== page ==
He has stated that he will not support public transportation on Shabbat in Jerusalem and would not attend Jerusalem’s LGBT Pride march. He has refused to attend a panel that took place in a Reform congregation. And like Netanyahu and Bennet, Elkin is a hardliner about Jewish control over Palestinian neighborhoods.
Elkin emphasizes that his close relationship with the Prime Minister will increase government investment in Jerusalem and will benefit the city. But Elkin isn’t an organic Jerusalemite. It is clear to all that he moved to the city two years ago in order to run for mayor at Netanyahu’s bidding. He hasn’t won over the local branch of the Likud party, which is supporting Moshe Leon.
Moshe Leon, 57, is a former Director General of Netanyahu’s PM office and, despite Netanyahu’s support for Elkin, Leon has the support of the local Likud party chapter. He came to live in Jerusalem in 2013, ran for mayor and lost badly. But he stayed in the city, held the city’s Community Administrative portfolio in the municipal coalition, and earned respect from both professionals and politicians alike.
He is supported by Defense Minister Avigdor Lieberman, from the Yisrael Beiteinu Party, and Interior Minister Aryeh Deri, from the ultra-Orthodox Shas party. He also has the endorsement of some of the most prominent Ashkenazi ultra-Orthodox rabbis—even though there is also an Ashkenazi ultra-Orthodox candidate.
Like Elkin, Leon has pushed a hard line, encouraging Jewish settler activity in Palestinian neighborhoods and stating that he would be unwilling to attend an LGBT pride march. Even though he has said that he would support the status quo—no commerce on Shabbat, but entertainment and restaurants will remain open—liberal secularists and traditionalists fear he will be beholden to the ultra-Orthodox and to their demands to close down entertainment, restaurants and other facilities on Shabbat.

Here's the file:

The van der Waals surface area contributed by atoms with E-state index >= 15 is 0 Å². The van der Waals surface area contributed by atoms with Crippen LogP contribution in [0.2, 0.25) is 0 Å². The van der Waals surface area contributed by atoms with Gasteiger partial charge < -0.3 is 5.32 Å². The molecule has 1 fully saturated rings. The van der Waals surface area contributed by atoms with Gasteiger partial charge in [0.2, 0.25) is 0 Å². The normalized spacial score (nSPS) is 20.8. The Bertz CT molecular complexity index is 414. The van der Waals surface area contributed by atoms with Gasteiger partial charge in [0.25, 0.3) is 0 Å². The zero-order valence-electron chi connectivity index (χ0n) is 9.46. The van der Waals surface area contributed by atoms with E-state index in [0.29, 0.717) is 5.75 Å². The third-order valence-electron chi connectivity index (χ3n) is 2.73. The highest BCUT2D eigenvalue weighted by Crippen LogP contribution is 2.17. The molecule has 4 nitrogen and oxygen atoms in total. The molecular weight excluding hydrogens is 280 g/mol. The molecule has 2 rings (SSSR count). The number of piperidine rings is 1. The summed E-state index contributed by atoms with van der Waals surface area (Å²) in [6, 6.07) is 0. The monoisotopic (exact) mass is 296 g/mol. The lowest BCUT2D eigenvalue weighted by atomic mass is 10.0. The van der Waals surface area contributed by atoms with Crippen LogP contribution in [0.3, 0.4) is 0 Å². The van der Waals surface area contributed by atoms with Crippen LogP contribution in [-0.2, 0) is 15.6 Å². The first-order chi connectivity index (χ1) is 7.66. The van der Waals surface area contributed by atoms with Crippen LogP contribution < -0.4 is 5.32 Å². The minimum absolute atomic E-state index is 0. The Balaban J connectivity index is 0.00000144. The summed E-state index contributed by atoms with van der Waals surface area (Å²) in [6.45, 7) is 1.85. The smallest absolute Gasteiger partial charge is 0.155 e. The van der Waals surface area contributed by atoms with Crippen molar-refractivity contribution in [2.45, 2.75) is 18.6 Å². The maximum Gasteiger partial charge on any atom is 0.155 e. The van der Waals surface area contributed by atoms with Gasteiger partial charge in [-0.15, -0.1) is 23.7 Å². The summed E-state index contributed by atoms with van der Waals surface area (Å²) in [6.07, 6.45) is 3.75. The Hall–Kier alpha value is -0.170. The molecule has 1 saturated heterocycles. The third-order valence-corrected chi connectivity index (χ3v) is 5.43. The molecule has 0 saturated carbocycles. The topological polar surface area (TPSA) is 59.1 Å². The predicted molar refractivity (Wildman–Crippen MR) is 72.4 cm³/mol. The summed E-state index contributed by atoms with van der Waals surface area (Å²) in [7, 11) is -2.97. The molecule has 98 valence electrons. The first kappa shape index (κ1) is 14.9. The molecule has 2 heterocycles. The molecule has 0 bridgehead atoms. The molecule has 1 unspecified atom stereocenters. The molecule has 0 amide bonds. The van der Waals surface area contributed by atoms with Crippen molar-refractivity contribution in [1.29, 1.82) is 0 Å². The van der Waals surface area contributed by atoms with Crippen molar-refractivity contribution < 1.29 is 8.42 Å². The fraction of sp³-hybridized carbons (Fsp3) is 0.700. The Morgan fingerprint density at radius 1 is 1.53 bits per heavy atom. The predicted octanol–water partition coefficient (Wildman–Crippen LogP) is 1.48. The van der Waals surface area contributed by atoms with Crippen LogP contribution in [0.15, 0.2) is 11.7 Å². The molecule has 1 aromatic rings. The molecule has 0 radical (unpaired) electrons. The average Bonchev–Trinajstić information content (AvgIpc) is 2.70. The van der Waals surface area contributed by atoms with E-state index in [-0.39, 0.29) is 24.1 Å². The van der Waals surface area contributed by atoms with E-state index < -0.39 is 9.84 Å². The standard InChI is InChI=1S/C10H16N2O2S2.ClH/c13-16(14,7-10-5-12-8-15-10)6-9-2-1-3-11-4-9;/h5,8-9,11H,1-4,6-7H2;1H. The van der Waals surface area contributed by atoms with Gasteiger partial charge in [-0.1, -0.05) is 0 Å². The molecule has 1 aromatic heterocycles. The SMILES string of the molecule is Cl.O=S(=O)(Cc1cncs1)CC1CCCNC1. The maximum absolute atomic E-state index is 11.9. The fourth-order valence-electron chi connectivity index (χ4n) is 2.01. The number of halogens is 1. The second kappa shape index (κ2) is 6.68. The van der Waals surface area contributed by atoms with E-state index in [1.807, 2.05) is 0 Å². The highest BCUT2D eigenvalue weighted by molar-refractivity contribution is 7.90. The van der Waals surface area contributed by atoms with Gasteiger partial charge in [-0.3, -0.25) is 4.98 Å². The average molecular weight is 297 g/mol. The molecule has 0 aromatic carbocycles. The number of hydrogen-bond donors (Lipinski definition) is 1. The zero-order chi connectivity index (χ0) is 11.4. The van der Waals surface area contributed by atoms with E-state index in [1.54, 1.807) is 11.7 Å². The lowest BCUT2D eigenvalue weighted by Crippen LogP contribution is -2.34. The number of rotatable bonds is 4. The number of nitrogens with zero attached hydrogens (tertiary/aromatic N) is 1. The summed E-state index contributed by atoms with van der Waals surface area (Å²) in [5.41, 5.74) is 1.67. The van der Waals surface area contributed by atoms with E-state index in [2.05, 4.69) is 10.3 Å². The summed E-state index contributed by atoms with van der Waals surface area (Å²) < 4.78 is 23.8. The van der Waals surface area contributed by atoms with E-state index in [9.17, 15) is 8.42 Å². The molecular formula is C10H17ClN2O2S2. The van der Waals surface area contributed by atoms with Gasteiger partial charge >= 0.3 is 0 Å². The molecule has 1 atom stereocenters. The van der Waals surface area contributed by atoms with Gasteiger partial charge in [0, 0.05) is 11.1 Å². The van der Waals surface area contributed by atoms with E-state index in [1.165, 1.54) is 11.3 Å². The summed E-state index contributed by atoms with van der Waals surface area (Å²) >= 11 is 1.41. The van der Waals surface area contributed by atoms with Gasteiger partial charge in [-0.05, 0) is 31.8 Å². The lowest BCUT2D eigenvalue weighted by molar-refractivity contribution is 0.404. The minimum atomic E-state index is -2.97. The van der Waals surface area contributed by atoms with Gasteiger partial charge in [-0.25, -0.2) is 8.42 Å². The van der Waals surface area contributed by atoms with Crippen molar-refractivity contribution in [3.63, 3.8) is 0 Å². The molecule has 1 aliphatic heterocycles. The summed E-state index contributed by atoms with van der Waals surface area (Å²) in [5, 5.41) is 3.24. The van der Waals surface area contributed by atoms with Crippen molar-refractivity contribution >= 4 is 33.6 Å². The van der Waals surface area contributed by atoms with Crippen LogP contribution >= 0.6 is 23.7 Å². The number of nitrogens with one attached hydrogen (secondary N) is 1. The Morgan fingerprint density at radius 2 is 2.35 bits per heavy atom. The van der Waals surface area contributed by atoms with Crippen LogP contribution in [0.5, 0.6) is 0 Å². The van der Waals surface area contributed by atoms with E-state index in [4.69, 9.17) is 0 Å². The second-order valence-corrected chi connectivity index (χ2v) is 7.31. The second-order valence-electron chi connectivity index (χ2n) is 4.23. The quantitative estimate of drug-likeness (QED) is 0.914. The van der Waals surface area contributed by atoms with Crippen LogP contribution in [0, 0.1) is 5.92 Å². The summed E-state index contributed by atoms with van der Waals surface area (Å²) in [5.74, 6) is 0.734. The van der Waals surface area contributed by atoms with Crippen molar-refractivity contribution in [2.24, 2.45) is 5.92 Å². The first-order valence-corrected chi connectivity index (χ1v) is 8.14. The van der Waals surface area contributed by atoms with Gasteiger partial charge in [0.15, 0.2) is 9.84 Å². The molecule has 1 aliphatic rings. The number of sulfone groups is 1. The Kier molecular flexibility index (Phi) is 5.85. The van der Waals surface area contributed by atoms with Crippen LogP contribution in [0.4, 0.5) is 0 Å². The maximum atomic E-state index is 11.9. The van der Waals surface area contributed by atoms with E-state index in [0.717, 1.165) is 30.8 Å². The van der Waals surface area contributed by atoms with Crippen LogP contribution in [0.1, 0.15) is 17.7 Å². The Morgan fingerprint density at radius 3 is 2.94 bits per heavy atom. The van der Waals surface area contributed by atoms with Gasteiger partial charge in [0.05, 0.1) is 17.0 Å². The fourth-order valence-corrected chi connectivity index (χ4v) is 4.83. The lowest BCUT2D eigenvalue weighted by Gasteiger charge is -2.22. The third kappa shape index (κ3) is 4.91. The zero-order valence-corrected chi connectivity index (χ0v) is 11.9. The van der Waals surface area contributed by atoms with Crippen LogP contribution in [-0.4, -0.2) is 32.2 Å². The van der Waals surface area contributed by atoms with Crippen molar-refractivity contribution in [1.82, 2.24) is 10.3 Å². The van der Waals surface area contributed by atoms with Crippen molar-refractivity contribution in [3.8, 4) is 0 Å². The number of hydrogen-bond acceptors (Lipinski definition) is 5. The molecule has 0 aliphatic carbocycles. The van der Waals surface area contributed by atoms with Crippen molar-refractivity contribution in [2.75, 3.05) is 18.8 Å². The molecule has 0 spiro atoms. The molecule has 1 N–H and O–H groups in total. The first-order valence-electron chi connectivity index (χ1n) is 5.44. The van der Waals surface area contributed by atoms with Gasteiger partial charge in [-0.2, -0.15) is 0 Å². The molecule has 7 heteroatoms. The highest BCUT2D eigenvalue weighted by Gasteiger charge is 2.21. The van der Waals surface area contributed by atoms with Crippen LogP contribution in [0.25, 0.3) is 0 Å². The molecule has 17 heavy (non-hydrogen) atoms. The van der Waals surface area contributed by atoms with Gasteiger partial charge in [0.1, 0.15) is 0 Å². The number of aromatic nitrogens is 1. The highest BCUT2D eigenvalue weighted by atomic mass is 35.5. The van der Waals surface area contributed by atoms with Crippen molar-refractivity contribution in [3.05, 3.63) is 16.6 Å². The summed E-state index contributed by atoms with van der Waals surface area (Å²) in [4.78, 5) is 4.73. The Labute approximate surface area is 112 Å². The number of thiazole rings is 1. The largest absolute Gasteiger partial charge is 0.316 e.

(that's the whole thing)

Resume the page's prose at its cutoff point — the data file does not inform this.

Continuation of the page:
Yoseph Deitsch, 50, is the ultra-Orthodox candidate. Unlike most ultra-Orthodox men, Deitsch served in the military and has also been responsible for projects to promote professional study and employment in the ultra-Orthodox sector.
Deitsch is supported by some of the ultra-Orthodox community, especially the Hasidic groups. He has also courted secular Jerusalemites in countless parlor meetings and hip political ads. He has even promised not to close down the popular First Station restaurant and entertainment quarter or other movie venues currently open Shabbat, in order to preserve the status quo. He seems to be gaining traction, and, over the past few days, has emerged as a serious contender.
Ofer Berkowitz, 35, is the youngest candidate, running for mayor as head of the centrist “Hitorirut” (Awakening) party, which first ran for election in 2013. Most of his support comes from secular Jews and some of the modern Orthodox Jewish community. Berkowitz has championed pluralism and promised not give in to ultra-Orthodox demands.
He’s a home-grown Jerusalemite, a leading local activist in jeans and a blazer. He’s centrist but practical, and his list is pluralistic and diverse. But Berkowitz has absolutely no managerial experience nor has he led any significant projects or initiatives. He has no national political affiliations and carries no weight along the corridors of national power and financing.
The there are the party lists, which span the political spectrum from Meretz, which is the local branch of the national, left-wing Meretz party to the Meurav Yerushalmi party, whose 26-year-old head, Evyatar Elbaz, has posted ads on Facebook touting the endorsements from Bentzi Gopstein, head of the extremist, anti-assimilation group, Lahava, and convicted sex offender Rabbi Eliezer Berland.
And then there is the list headed by Ramadan Dabash, a Palestinian from Tzur Baher in East Jerusalem. This is the first time that a Palestinian has presented a serious attempt to run for municipal council. Palestinian hardliners have called him a traitor for running and it is unclear if this time the Palestinians will come out to vote, even for a Palestinian candidate. But Dabash is campaigning in Hebrew, too, and says he has support from secular Jewish Jerusalemites.
Confused? So are we.